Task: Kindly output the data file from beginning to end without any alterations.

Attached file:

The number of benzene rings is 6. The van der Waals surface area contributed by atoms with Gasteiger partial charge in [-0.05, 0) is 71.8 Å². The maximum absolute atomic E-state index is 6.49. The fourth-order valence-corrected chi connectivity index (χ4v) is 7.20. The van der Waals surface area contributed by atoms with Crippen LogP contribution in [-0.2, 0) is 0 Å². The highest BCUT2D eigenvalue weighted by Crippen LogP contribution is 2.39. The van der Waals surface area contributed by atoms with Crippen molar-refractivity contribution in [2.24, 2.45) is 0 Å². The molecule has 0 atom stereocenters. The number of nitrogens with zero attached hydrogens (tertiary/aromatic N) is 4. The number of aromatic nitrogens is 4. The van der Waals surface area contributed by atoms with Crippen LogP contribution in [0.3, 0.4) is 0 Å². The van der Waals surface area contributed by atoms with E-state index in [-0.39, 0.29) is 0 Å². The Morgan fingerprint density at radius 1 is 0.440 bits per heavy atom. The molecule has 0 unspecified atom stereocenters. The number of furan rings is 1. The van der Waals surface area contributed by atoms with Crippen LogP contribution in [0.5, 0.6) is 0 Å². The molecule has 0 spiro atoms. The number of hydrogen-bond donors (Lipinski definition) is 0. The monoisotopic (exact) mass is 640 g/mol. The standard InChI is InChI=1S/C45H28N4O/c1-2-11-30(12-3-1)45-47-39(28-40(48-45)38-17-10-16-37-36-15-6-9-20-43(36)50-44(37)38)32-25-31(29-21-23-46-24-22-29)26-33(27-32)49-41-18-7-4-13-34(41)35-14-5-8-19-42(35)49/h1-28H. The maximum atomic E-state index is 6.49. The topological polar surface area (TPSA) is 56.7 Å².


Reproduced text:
The number of benzene rings is 6. The van der Waals surface area contributed by atoms with Gasteiger partial charge in [-0.05, 0) is 71.8 Å². The maximum absolute atomic E-state index is 6.49. The fourth-order valence-corrected chi connectivity index (χ4v) is 7.20. The van der Waals surface area contributed by atoms with Crippen LogP contribution in [-0.2, 0) is 0 Å². The highest BCUT2D eigenvalue weighted by Crippen LogP contribution is 2.39. The van der Waals surface area contributed by atoms with Crippen molar-refractivity contribution in [2.24, 2.45) is 0 Å². The molecule has 0 atom stereocenters. The number of nitrogens with zero attached hydrogens (tertiary/aromatic N) is 4. The number of aromatic nitrogens is 4. The van der Waals surface area contributed by atoms with Crippen LogP contribution in [0.3, 0.4) is 0 Å². The van der Waals surface area contributed by atoms with E-state index in [-0.39, 0.29) is 0 Å². The Morgan fingerprint density at radius 1 is 0.440 bits per heavy atom. The molecule has 0 unspecified atom stereocenters. The number of furan rings is 1. The van der Waals surface area contributed by atoms with Crippen LogP contribution in [0.5, 0.6) is 0 Å². The molecule has 0 spiro atoms. The number of hydrogen-bond donors (Lipinski definition) is 0. The monoisotopic (exact) mass is 640 g/mol. The standard InChI is InChI=1S/C45H28N4O/c1-2-11-30(12-3-1)45-47-39(28-40(48-45)38-17-10-16-37-36-15-6-9-20-43(36)50-44(37)38)32-25-31(29-21-23-46-24-22-29)26-33(27-32)49-41-18-7-4-13-34(41)35-14-5-8-19-42(35)49/h1-28H. The maximum atomic E-state index is 6.49. The topological polar surface area (TPSA) is 56.7 Å².